Italy's Taismary Aguero plays through her grief
BEIJING (AP) A love for her new country and a determination to win have helped Taismary Aguero keep her sadness at bay in Beijing.
The talented wing spiker for the Italian women's volleyball team is playing in her third Olympics. A savvy veteran, she's a big reason Italy is ranked No. 2 in the world.
Yet her trip to Beijing has been marked with sadness after she desperately tried to get back to her native Cuba to visit her dying mother.
She could not make it in time.
So she decided to play for her new country, her new team and her new life.
"On the outside, I want to compete to win," she said. "But on the inside, I am sad."
Aguero, 31, defected from Cuba in 2001 while the team was at a tournament in Switzerland. She sought political asylum in Italy, where she had played professionally and had many friends.
In Cuba, Aguero started playing volleyball at 8 and became a star as a setter for the national team through the 1990s. During her time, Cuba won Olympic gold medals in 1996 and 2000, World Cup titles in 1995 and 1999, and a world championship in 1998.
Aguero was able to play in Italy after the federation that oversees volleyball granted her an international transfer - despite Cuba's objection. However, she was not able to compete on Italy's national team without citizenship.
In 2006, Aguero married Allesio Botteghi, an Italian physiotherapist who works with volleyball teams, which led to her citizenship.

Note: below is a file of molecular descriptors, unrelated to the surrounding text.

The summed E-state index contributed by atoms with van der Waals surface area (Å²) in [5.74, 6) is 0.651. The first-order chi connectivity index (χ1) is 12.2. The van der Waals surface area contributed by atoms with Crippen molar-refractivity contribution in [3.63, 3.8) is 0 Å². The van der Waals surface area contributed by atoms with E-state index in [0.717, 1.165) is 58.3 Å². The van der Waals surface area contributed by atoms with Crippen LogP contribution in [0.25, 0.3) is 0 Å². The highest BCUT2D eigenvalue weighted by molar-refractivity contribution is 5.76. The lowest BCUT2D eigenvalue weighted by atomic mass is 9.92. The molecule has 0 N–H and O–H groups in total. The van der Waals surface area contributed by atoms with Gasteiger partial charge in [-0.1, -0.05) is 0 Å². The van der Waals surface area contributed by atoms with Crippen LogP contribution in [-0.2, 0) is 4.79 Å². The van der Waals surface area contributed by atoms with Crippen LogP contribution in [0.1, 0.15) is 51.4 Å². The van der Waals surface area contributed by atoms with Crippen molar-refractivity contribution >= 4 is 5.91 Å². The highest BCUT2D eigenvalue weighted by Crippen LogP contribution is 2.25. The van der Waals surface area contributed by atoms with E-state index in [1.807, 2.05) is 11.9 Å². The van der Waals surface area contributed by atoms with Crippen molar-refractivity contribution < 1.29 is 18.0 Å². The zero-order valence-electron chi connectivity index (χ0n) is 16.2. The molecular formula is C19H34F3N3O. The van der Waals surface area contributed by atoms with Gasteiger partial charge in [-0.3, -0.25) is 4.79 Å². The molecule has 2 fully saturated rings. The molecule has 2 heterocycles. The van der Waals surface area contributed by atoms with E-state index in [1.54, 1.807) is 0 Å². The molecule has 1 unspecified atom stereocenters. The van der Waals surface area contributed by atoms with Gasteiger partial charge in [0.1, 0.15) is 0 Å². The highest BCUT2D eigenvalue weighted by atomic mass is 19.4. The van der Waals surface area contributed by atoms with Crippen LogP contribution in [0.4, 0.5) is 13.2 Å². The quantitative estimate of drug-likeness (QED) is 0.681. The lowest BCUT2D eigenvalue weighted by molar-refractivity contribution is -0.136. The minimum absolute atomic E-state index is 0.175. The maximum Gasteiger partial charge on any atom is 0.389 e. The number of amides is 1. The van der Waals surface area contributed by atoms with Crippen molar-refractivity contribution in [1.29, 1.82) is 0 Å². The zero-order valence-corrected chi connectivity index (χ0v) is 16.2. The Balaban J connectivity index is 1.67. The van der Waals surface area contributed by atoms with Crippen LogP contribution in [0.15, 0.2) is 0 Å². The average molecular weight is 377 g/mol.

With Aguero, Italy won last year's European championships and she was named most valuable player. The Italian team qualified for the Olympics with the top finish at the 2007 World Cup.
Aguero had already arrived in Beijing when she got word her mother, 61-year-old Dolce Fedora, was seriously ill back home in Cuba.
Aguero, who had not seen her mother since her defection, flew to Europe seeking a visa to return Cuba to see her. When the visa initially appeared unlikely, she returned to Beijing.
However, when she got back to China it appeared she would be granted a visa after all, and she prepared to leave again.
But it was too late. Aguero was told that her mother had died.
"When I was informed of the possibility to fly back to Cuba, my mother passed away. I did not see her for eight years, but she knew that I was with her, that I made all my efforts to go there," she said. "This will be always an empty space. No one has any fault over this, things happen and you have to take them as they come."
While she was trying to make it to her mother's side, Aguero missed Italy's first match, a 3-1 victory over Russia.
"Aguero is an excellent player," Italian coach Massimo Barbolini said, "and courageous in facing the loss of her dear mother."
Italy finished 4-1 in preliminary round-robin pool play to advance to the quarterfinals in Beijing. The team's lone loss was to Brazil, the top-ranked team in the world.
Along the way Aguero has been helped in her grief by keeping in touch with friends and family via the Internet. Many strangers have visited her Web site to offer condolences.
And she has been comforted by a focus on her future.
"Italy is part of me. My present life is Italy," she said. "Cuba is my past life."